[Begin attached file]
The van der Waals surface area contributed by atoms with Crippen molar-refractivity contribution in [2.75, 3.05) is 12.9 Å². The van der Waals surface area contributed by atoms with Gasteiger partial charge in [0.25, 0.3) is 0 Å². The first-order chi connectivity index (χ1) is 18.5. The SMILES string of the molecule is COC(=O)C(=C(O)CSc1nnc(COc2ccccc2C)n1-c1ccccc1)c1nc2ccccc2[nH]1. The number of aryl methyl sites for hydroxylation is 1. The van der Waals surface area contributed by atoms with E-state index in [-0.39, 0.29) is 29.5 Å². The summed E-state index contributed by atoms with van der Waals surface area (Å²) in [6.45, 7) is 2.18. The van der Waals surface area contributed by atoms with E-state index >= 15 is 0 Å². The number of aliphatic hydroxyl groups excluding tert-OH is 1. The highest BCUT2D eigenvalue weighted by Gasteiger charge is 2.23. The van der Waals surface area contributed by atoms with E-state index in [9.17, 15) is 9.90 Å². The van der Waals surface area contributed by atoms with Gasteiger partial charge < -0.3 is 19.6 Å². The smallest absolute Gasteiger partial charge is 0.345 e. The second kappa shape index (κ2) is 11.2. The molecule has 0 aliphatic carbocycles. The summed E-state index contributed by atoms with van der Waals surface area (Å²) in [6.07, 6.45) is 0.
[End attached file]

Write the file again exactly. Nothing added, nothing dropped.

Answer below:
The van der Waals surface area contributed by atoms with Crippen molar-refractivity contribution in [2.75, 3.05) is 12.9 Å². The van der Waals surface area contributed by atoms with Gasteiger partial charge in [0.25, 0.3) is 0 Å². The first-order chi connectivity index (χ1) is 18.5. The SMILES string of the molecule is COC(=O)C(=C(O)CSc1nnc(COc2ccccc2C)n1-c1ccccc1)c1nc2ccccc2[nH]1. The number of aryl methyl sites for hydroxylation is 1. The van der Waals surface area contributed by atoms with E-state index in [-0.39, 0.29) is 29.5 Å². The summed E-state index contributed by atoms with van der Waals surface area (Å²) in [6.45, 7) is 2.18. The van der Waals surface area contributed by atoms with E-state index >= 15 is 0 Å². The number of aliphatic hydroxyl groups excluding tert-OH is 1. The highest BCUT2D eigenvalue weighted by Gasteiger charge is 2.23. The van der Waals surface area contributed by atoms with E-state index in [9.17, 15) is 9.90 Å². The van der Waals surface area contributed by atoms with Gasteiger partial charge < -0.3 is 19.6 Å². The smallest absolute Gasteiger partial charge is 0.345 e. The second kappa shape index (κ2) is 11.2. The molecule has 0 aliphatic carbocycles. The summed E-state index contributed by atoms with van der Waals surface area (Å²) in [6.07, 6.45) is 0.